Safe sleep and settling survey reveals big gaps in educator knowledge on ECEC sleep
In a survey conducted by Ternity Group to gain an insight and an understanding of safe sleep and settling practices within the early childhood education and care (ECEC) sector, revealing some concerning knowledge gaps, particularly when it came to supporting infants and younger babies to settle safely to sleep.
As well as the safety implications of these gaps, the lack of knowledge in this space poses compliance risks, with s168(2) of the Education and Care Services National Regulations requiring policies and procedures around sleep and rest to be in place, and actively used and understood, by those working in ECEC settings. The bulk of the survey respondents (over 70 per cent) worked in long day care settings.
Clinical Director Cindy Davenport said that whilst it was great to see that 88 per cent of educators knew that a baby should always be placed to sleep on their back, alarmingly 12 per cent said they would not place a baby to sleep on their back, or would only choose to do this sometimes.
Educators were also confused in their practice when it came to swaddling infants, particularly around when to cease swaddling, and what to do when the infant started rolling.
Swaddling once an infant has begun rolling is unsafe, Ms Davenport said, however many educators reported that they were unsure about how to settle a previously swaddled baby once they began rolling, leaving her concerned that babies are exposed to risk in the longer term as educators lacked confidence or resources about how to support them to make this transition.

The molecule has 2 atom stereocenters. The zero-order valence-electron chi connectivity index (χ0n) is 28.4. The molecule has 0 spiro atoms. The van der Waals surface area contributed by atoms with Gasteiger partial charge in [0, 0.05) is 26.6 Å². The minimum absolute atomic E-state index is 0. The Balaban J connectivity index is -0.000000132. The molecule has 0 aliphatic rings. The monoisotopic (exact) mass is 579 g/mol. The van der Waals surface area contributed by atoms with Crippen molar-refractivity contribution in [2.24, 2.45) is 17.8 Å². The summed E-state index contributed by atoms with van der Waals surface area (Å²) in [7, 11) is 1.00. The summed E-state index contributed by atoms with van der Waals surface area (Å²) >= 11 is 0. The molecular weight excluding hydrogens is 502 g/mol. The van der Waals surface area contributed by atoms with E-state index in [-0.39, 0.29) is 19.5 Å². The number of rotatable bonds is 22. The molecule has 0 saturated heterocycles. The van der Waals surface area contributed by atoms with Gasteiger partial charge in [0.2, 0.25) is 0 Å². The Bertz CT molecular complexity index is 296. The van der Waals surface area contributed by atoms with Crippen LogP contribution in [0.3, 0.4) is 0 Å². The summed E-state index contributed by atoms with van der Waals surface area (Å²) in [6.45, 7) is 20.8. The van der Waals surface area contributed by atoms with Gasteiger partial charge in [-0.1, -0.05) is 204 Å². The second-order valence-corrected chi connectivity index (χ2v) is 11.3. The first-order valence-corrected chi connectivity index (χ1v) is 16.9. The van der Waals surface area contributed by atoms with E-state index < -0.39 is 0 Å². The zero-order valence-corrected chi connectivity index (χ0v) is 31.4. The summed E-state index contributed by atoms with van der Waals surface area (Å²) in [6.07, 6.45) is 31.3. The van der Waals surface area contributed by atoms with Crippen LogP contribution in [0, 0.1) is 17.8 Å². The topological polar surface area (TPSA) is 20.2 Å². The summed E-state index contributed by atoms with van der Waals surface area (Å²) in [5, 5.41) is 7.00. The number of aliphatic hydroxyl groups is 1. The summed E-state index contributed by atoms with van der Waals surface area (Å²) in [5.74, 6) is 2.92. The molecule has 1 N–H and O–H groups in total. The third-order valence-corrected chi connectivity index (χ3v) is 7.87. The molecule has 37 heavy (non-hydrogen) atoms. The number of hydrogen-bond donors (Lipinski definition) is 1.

Perhaps most concerningly, 20 per cent of educators surveyed had not read their service’s sleep and rest policy within the last year, and the majority of the educators surveyed said they felt unsure about correct and safe settling techniques for infants and young children.
85 per cent of educators used patting to settle children, 50 per cent rock children in their arms, 41 per cent rock a cot, and 33 per cent will hold children until they are asleep.
The findings of the study are consistent with previous research into safe sleep and settling in ECEC settings, which found that “despite 25 years of public health messaging, non compliance with safe sleeping guidelines was observed to be high in childcare services.”
“When we asked educators what their main challenges when working with infants and young children were, they overwhelmingly responded with sleep issues, and responding to parents’ concerns about sleep and settling,” Ms Davenport said.
“More than three quarters of the educators we spoke to said that they needed more support around settling techniques, not only for their own work, but to support parents too,” she continued.
“It’s not that educators don’t want to ‘do the right thing’ when it comes to helping children to sleep and settle safely,” she continued, “it’s that they lack the knowledge and skills about how to achieve that, especially settling strategies to decrease the risk of unsafe sleep in their service.”
To review the full survey results, please see here.